Best picture, though, seemed as if it could go to any of the other contenders. The Golden Globes even split their prizes between two top players, “Babel” and “Dreamgirls.” When the latter shockingly failed to land a best picture nomination, however, the tide really started to turn.
Along the way, Jack Nicholson’s seemingly sure-thing supporting actor bid for a scenery-chewing performance fell away. Category confusion likely did Leonardo DiCaprio in: Warner Bros. campaigned him in the supporting field to avoid internal conflict with his leading “Blood Diamond” performance, a strategy that netted him Screen Actors Guild nominations for each. But whereas SAG bows to studio placement, the Hollywood Foreign Press Assn. does not. As such, DiCaprio was Golden Globe-nominated in the lead actor category for both films.
But when it came down to the Academy vote, things shook out unexpectedly. DiCaprio got the lead nod for “Blood Diamond,” but it was Mark Wahlberg’s wisecracking Boston cop that got the supporting bid for “The Departed.”
It’s a shame that DiCaprio, who probably wasn’t complaining, couldn’t also be recognized for his work in Scorsese’s film. It’s arguably his greatest performance to this very day, a wicked display of range and focus that took his career to the next level. Within a decade, however, he’d finally have his Oscar, too.
Going into Oscar night, the best picture category still felt undecided. The Directors Guild of America had unsurprisingly honored Scorsese. The Producers Guild, meanwhile, opted for “Little Miss Sunshine,” which also claimed the SAG ensemble prize. And again, the Globes split between “Babel” and “Dreamgirls.”
My thought was that Eastwood was primed to upset again: Scorsese would get his director prize, but “Letters From Iwo Jima” would stand out as the respectable prestige choice. And it really was a fabulous film, a humanist account of the Battle of Iwo Jima that was artful and refined compared to the high gloss of “Flags of Our Fathers.” It might be Eastwood’s last truly great outing behind the camera.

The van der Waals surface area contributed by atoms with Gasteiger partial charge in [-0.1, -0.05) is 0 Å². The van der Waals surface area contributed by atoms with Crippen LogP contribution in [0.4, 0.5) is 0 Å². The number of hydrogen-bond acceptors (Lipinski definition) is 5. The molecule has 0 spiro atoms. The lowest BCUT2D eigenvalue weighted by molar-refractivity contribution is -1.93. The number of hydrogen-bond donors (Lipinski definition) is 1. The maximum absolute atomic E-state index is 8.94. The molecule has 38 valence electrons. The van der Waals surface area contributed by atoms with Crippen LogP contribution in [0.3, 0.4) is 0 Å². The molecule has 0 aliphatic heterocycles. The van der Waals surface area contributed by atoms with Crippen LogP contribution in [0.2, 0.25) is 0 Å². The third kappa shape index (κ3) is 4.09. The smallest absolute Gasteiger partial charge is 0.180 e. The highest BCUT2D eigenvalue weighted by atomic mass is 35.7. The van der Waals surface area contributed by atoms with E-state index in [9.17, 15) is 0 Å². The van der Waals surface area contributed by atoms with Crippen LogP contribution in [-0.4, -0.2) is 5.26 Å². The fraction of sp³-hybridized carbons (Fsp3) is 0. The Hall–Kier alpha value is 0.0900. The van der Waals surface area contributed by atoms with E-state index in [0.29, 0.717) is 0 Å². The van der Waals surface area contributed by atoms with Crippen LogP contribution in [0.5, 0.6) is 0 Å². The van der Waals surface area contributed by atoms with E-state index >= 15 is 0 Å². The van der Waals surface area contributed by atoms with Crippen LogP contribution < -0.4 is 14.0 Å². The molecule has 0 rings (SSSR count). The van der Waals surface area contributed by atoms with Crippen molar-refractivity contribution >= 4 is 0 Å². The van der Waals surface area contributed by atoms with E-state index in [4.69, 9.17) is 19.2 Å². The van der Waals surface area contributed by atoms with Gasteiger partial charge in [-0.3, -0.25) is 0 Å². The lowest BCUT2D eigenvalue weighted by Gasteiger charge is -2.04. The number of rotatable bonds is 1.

With such an up-in-the-air year, it felt worth it to make a risky bet, so I bet on “Letters.” The only other person who saw it similarly was Turner Classic Movies personality Robert Osborne, if I recall correctly.
But that was overthinking it. When Nicholson took the stage with Diane Keaton to read the night’s big winner, he looked at the envelope and nonchalantly announced: “And the Oscar goes to — ‘The Departed,’ Graham King, producer.” Keaton screamed with gleeful surprise. Scorsese seemed paralyzed backstage (maybe just wondering if he should join King at the microphone).
It was a different time, a different status quo, but “The Departed” was last film to win best picture without playing the festival game. The Venice-Telluride-Toronto corridor has become an important piece of track laid by recent champions, and yet this rowdy gangster remake from an American icon just didn’t need it. It didn’t need to “position itself.” It didn’t need to do anything other than play.
And that, to me, is the lesson of “The Departed.” Sometimes all you need to win best picture is a damn good movie that plays.